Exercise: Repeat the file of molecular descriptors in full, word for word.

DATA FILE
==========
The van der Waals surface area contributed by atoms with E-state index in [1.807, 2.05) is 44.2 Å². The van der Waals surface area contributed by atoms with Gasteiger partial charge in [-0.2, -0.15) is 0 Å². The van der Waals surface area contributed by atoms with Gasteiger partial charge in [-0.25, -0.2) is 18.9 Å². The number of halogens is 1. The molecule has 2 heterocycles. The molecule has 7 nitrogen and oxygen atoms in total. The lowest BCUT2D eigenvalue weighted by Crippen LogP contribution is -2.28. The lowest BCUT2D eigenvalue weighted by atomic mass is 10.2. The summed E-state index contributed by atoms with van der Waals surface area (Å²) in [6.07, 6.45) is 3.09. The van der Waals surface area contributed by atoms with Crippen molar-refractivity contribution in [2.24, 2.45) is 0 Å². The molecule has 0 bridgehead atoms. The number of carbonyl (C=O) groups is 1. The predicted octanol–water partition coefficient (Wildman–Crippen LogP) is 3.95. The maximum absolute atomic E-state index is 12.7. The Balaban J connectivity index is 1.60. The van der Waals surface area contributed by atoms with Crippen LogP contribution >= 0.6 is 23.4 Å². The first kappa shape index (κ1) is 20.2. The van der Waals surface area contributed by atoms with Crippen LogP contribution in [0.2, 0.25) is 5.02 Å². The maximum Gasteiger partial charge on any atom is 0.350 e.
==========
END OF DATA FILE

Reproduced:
The van der Waals surface area contributed by atoms with E-state index in [1.807, 2.05) is 44.2 Å². The van der Waals surface area contributed by atoms with Gasteiger partial charge in [-0.2, -0.15) is 0 Å². The van der Waals surface area contributed by atoms with Gasteiger partial charge in [-0.25, -0.2) is 18.9 Å². The number of halogens is 1. The molecule has 2 heterocycles. The molecule has 7 nitrogen and oxygen atoms in total. The lowest BCUT2D eigenvalue weighted by Crippen LogP contribution is -2.28. The lowest BCUT2D eigenvalue weighted by atomic mass is 10.2. The summed E-state index contributed by atoms with van der Waals surface area (Å²) in [6.07, 6.45) is 3.09. The van der Waals surface area contributed by atoms with Crippen molar-refractivity contribution in [2.24, 2.45) is 0 Å². The molecule has 0 bridgehead atoms. The number of carbonyl (C=O) groups is 1. The predicted octanol–water partition coefficient (Wildman–Crippen LogP) is 3.95. The maximum absolute atomic E-state index is 12.7. The Balaban J connectivity index is 1.60. The van der Waals surface area contributed by atoms with Crippen LogP contribution >= 0.6 is 23.4 Å². The first kappa shape index (κ1) is 20.2. The van der Waals surface area contributed by atoms with Crippen LogP contribution in [0.2, 0.25) is 5.02 Å². The maximum Gasteiger partial charge on any atom is 0.350 e.